“We’ve been a good rebounding team, but we’re probably going to have to play smaller, and it’s a matter of whether or not we’ll be able to get the ball.”
The Raiders were one of the best rebounding teams in the nation two years ago with Loudon Love leading the way. They out-boarded foes by a robust 9.3 per game, and they’ve had positive rebound margins every year under Nagy.
“Some of these stat-wonky people get into offensive-rebound percentage and defensive-rebound percentage. And, probably, if you want to break it down, that’ll be more important. But back when I started coaching, we didn’t have all that. We had rebound margin, and that’s what I paid attention to. We used to just destroy people with that,” he said.
“Rebounding has always been an incredibly important stat to me. It gives me a feel for how hard we’re playing.”
The Raiders, who open the season by hosting Davidson on Nov. 9, have four true centers on the roster, and 6-foot-8, 235-pound forward Brandon Noel could be a breakout star after two redshirt seasons (yes, two).
But the strength of the team is on the perimeter with perhaps the best guard in the league in senior Trey Calvin, former all-conference transfer Amari Davis, an all-defensive team pick in Tim Finke and contributors like Andrew Welage, Alex Huibregtse and Keaton Norris.
“We feel like we may play quite a bit with Trey and Keaton together,” Nagy said of the two 6-footers. “We’d be small, but if you look at the Arizona game, we played almost the entire second half with those two on the floor. We did great.”
After beating Bryant in the First Four, the Raiders faced No. 1 seed Arizona in San Diego in an NCAA first-round game. They had a respectable showing in the 87-70 defeat, getting out-scored only 45-39 after halftime.
Calvin blossomed last season, averaging 14.6 points (about five more than the previous year) and 18.5 points and four assists in the two tourney games.
“Let’s face it, the way he ended the season, he was our best player,” Nagy said. “He thinks that way. He sees himself that way. It’s such an important thing. Players play the way they view themselves. And he views himself like that.”
Norris sometimes seemed overmatched athletically as a freshman last season, but he played in every game with eight starts. He averaged only 3.2 points, but he made the fourth-most 3′s with 29 (while shooting 38.7%), was strong at the foul line (78.9%) and had a solid assist-turnover ratio (65-31).
He comes from a basketball family, which probably explains why he’s so heady. He played for his father, Brett, at Hilliard Bradley, and his brother, Braden, averaged 10.4 points as a junior last season at Loyola (Ill.), which reached the NCAA tourney.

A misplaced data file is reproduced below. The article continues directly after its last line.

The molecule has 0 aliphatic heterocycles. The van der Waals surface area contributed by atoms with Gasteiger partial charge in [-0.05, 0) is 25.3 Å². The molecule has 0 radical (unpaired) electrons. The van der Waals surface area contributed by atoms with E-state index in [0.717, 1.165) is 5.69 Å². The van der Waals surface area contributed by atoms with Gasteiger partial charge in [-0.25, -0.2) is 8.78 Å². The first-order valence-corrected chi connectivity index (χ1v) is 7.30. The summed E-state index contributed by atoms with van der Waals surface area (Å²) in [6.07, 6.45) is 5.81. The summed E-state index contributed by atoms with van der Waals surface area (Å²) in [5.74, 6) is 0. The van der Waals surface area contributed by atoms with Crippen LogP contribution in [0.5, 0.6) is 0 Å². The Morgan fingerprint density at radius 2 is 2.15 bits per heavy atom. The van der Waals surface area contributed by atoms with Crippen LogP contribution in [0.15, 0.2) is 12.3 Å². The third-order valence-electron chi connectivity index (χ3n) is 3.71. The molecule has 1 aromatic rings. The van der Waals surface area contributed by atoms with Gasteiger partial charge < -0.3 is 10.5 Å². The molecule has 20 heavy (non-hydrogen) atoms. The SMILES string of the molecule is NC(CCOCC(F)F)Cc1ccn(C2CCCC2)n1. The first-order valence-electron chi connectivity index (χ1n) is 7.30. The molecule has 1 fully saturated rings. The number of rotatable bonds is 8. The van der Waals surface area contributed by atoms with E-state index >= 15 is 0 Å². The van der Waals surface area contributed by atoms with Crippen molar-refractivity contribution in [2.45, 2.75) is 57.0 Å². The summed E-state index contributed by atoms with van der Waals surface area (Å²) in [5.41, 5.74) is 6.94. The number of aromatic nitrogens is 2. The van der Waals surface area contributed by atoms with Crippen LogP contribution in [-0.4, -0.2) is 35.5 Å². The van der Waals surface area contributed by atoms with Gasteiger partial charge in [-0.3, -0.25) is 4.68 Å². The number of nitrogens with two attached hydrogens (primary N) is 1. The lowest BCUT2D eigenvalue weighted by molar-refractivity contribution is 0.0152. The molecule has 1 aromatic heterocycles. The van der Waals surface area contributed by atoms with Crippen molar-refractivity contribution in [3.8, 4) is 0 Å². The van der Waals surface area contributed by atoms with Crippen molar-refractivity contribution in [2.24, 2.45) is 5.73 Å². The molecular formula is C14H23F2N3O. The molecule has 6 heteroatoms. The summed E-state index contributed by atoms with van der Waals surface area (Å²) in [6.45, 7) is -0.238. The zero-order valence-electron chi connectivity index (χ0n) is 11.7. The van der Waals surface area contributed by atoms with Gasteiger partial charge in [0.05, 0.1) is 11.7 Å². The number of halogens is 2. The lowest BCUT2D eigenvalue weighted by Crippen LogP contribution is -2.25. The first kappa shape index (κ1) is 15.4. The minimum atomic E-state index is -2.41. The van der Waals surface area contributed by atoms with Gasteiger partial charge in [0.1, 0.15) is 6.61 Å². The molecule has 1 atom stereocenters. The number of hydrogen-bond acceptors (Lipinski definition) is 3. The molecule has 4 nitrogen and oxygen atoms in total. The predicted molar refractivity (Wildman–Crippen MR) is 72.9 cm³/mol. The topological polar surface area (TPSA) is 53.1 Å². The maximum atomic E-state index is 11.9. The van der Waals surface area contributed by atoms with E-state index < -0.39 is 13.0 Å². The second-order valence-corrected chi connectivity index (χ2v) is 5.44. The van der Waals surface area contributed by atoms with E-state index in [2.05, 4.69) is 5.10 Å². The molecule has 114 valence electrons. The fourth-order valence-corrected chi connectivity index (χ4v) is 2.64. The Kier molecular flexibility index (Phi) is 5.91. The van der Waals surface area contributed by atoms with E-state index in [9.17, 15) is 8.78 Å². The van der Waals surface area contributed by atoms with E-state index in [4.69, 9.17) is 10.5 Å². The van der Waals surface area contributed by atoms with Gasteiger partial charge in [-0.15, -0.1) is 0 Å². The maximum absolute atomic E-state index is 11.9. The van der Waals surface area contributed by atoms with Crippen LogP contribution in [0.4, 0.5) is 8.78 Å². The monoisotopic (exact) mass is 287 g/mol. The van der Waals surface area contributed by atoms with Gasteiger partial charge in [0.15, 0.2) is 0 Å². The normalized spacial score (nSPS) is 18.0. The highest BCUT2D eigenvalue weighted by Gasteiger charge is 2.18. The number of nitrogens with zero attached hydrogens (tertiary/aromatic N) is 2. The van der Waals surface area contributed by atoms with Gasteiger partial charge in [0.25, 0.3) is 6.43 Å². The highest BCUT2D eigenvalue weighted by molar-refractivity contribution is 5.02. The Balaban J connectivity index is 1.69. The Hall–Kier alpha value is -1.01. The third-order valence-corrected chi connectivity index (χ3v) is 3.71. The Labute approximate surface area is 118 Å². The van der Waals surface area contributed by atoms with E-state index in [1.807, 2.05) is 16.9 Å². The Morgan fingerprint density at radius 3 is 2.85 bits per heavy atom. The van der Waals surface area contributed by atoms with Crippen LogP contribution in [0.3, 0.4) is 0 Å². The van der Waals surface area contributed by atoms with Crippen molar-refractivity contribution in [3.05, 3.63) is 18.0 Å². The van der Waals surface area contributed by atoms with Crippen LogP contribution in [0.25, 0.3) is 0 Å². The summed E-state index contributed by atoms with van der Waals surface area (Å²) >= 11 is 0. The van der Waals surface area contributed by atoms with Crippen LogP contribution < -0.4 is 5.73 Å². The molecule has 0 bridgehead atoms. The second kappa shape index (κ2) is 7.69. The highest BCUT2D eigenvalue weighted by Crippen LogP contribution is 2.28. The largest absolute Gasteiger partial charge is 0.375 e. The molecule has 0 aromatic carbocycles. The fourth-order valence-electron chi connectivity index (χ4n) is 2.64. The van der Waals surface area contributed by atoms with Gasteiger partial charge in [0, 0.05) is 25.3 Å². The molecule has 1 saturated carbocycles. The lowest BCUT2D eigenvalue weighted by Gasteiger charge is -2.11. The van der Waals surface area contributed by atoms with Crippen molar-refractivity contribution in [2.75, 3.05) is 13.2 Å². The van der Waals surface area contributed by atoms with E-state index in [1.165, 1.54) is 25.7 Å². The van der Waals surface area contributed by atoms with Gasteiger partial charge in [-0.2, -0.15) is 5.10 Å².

“He’s so steady and reliable,” Nagy said.
The Raiders’ two best players from last year, Tanner Holden (Ohio State) and Grant Basile (Virginia Tech), have moved on, but Davis will certainly help fill the void.
The 6-2 Trotwood native averaged 17.2 and 15.9 points in his two seasons at Green Bay. He transferred to Missouri and averaged 9.0, but he decided to head home after the coach was fired.
He has two seasons of eligibility if he wants to use his “COVID year.”
“Amari is doing a really good job. We really like him — mostly from the standpoint that he’s a great teammate. Everybody loves him. He’s not selfish. And he’s just going to score. That’s what he does,” Nagy said.
The Raiders received a surprise addition to the roster with the transfer of 6-8 freshman Alex Garcia. He’s a bit of an unknown because he started out at Cleveland St. Ignatius, played as a senior at a prep academy and then signed with San Diego of the West Coast Conference (Gonzaga’s league).
But he left there without playing and entered the transfer portal, and Verbalcommits.com listed him as walking on at Wright State on Wednesday, one of 1,784 Division-I players choosing new schools since last season (about five per team).
The staff didn’t make him available for an interview, but Nagy said: “We’re trying to get a feel for him. There’s so much for him to learn. The other guys are so far ahead of him because of having been here all summer.
“But he’s a legit 6-8. He’s thin but athletic. I think he can be a tremendous defender. He’s got high energy. He wants to get in there and get going, and we’re slowing him down a little bit.”
He’ll have to pay his own way, at least for a semester, because the Raiders have distributed all 13 scholarships. But Nagy clearly wants to keep him around.
“It’s hard to find 6-8 guys who are athletic like that. He can play a lot of positions because he can guard a lot of positions,” he said.